A browser engine (also known as a layout engine or rendering engine) is a core software component of every major web browser. The primary job of a browser engine is to transform HTML documents and other resources of a web page into an interactive visual representation on a user's device.
A browser engine is not a stand-alone computer program but rather a critical piece of a larger program, such as a web browser, from which the term is derived. The word "engine" is an analogy to the engine of a car.
Besides "browser engine", two other terms are in everyday use regarding related concepts: "layout engine" and "rendering engine". In theory, layout and rendering (or "painting") could be handled by different engines. In practice, however, a given browser engine's rendering and layout components are tightly coupled and rarely encountered on their own outside the browser engine, unlike the case with browsers' scripting engines.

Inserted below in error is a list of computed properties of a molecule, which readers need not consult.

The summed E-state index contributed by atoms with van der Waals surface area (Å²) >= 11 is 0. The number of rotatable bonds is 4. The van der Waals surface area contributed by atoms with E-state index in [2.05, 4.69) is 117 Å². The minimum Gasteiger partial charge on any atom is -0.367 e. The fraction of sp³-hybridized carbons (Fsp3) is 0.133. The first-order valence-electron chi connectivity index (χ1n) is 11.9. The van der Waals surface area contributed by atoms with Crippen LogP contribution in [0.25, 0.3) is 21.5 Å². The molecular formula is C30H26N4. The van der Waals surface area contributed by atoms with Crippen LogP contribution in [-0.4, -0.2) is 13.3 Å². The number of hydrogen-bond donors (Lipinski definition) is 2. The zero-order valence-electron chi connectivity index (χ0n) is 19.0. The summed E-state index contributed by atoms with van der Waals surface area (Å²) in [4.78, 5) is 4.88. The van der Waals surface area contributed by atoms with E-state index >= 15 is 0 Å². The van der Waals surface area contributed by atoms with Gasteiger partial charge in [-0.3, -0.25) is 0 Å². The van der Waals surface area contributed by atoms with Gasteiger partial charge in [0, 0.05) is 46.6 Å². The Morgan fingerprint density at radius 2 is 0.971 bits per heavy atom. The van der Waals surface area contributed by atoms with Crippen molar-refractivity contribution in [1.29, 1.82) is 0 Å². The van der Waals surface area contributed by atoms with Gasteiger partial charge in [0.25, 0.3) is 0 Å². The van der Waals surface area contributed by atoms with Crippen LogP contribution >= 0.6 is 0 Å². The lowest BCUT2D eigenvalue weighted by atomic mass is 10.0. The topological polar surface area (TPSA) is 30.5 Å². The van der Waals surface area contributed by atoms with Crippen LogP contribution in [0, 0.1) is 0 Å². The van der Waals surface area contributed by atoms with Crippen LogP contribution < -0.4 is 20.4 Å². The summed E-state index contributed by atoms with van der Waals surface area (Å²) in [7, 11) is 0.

In addition to layout and rendering, a browser engine enforces the security policy between documents, handles navigation through hyperlinks and data submitted through forms, and implements the Document Object Model (DOM) exposed to scripts associated with the document.
The layout of a web page is typically specified by Cascading Style Sheets (CSS). Each style sheet is a series of rules which the browser engine interprets to determine how the document should be presented. For example, a published web page might use CSS to specify rules to style typography details, such as font, color, and text size. The engine combines all relevant CSS rules to calculate the concrete graphical coordinates for the visual representation it will paint on the screen.
Some engines may begin rendering before a page's resources are downloaded. This can result in visual changes as more data is received, such as images being gradually filled in or a flash of unstyled content.
Due to constraints of the iOS platform, all browsers must be built on top of the WebKit rendering engine.